Chronology Current Month Current Thread Current Date
[Year List] [Month List (current year)] [Date Index] [Thread Index] [Thread Prev] [Thread Next] [Date Prev] [Date Next]

Re: spherical geometry (was Re: navigation riddle)

David Bowman wrote:
For a lot of extra credit points you can also find the proper formula
for the *area* of this spherical equilateral triangle in terms of the
length s of the sides of the triangle

I would argue that this "extra credit" part of the assignment
is far and away the most worthwhile part ... because if you do
this, you get the other parts practically for free.

For example, suppose we want to answer the very physically-
significant question of how much a pointer precesses if
flatlanders carry it along during a trip around the spherical
triangle. This involves "parallel transport" i.e. at each
step the new pointer orientation is aligned with (parallel to)
the old pointer orientation.

Lemma: To convince yourself that this is an interesting
question, consider the example of the spherical triangle
that has the following properties:
-- sides: length s = (pi/2) R
-- interior angles: three right angles
-- area: (pi/2) R^2
-- solid angle: one octant i.e. (pi/2)
WLoG we start out at the north pole, and depart southward
along the meridian of St. Louis (longitude 90W). Upon
reaching the equator we make a 90 degree left turn. Upon
reaching the meridian of Greenwich (longitude 0) we make
another 90 degree turn and proceed north to the pole.
Suppose the pointer is initially transverse to the path.
It will remain so all during the first leg. During the
second (eastbound) leg, the pointer will be parallel to
the path, not because the axis has changed, but because the
path is 90 degrees different. During the third (northbound)
leg, the pointer will again be transferse to the path.
Upon reaching the pole, we find that the pointer has precessed
90 degrees: it was initially transverse to the meridian of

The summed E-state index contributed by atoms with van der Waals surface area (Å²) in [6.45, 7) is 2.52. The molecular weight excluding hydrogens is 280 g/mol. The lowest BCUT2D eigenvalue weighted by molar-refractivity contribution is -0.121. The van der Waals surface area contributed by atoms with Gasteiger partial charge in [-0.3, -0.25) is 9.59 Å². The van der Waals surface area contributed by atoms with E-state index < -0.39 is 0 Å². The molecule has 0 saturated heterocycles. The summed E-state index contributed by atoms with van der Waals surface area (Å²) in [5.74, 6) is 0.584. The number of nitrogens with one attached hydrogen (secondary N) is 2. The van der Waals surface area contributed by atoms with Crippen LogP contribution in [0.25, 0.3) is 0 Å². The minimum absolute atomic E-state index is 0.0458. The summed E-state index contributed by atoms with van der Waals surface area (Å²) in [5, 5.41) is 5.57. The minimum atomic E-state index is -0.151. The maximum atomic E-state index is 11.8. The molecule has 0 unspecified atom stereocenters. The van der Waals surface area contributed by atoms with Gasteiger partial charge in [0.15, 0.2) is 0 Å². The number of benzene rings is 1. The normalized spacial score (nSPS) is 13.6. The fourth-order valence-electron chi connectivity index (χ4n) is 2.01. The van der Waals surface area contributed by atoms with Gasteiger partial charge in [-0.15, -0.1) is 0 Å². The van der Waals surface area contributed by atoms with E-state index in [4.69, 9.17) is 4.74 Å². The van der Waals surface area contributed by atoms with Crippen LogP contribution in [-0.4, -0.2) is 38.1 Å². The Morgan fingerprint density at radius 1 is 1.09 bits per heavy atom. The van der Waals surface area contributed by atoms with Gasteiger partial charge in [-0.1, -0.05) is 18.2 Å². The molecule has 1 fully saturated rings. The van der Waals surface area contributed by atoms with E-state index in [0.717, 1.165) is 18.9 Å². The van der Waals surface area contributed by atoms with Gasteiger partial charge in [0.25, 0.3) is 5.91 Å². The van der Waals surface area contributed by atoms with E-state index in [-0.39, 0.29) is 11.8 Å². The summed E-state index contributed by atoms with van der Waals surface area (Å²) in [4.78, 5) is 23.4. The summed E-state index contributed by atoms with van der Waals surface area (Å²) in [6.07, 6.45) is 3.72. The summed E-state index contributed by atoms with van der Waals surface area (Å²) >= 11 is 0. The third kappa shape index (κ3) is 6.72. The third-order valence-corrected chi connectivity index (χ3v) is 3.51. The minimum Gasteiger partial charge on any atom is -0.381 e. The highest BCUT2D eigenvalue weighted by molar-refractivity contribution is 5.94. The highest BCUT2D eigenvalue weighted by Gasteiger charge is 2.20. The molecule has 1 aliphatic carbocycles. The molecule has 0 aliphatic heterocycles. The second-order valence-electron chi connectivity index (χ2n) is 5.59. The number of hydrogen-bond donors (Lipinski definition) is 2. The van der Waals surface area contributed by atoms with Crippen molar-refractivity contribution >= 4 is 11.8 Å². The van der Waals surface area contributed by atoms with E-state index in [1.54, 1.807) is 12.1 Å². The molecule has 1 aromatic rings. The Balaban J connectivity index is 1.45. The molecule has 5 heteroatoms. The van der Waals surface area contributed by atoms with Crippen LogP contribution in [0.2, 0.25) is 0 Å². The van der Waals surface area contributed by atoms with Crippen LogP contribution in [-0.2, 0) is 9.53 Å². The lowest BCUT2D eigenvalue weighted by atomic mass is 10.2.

St. Louis and now it is transverse to the meridian of Greenwich.
Note that this is a _flatland_ pointer: it necessarily
always lies along the surface; it cannot stick up into the
third dimension.
Also note that in a non-curved space, or in a situation where
the curvature is negligible because s is small compared to R,
traveling around a triangle does not cause any precession.

Now we argue that the amount of precession is proportional to
the area of the triangle. To see this, divide the triangle
into little cells. The cells won't necessarily be triangular,
but they will still be cells. Mark a direction of circulation
on each cell, all circulating the same way. This is like the
picture that you draw whenever you are explaining Stokes'
theorem, e.g. Figure 3-9 in Feynman volume II ... but use
three-sided cells instead of four-sided cells.

1) You can convice yourself that there is a serpentine path
that goes once around each of the little cells in the correct

2) The pointer remembers how much it has precessed, so each
new bit of precession just adds to whatever precession has
already occurred. Therefore the total precession is just the
sum of the contributions from the cells. This is one way of
calculating the total.

3) Another way of calculating the total is to decide that the
_interior_ lines of the diagram (where one cell touches another
cell) don't count, because you traverse each of these lines
twice, once in each direction. Whatever precession occurred
during the forward traversal is undone by the reverse traversal.
Therefore we get the same answer if we ignore all the little
cells and just travel around the exterior of the diagram, i.e.
the original triangle.

This tells us that the amount of precession is proportional
to area. The remaining work is to determine the constant of
proportionality. We can obtain this from the aforementioned
90-90-90 triangle. It has an area of (pi/2) R^2 and a
precession of (pi/2). So we conclude that the bottom-line
answer is incredibly simple:
precession = area / R^2 [1]

You can check that this has all sorts of sensible properties:
*) Precession=0 when s=0
*) If we expand precession in terms of (s/R), there is no
linear term.
*) The first nontrivial term is (s/R)^2.

Tangentially we remark that for non-spherical spaces, R^2
gets replaced by the _product_ of two radii of curvature.
As an important check, consider a cylinder of radius R.
The radius of curvature in one direction is just R, while
the radius of curvature in the other direction is infinite,
so the denominator in equation [1] is infinite, predicting
no precession ... which is correct.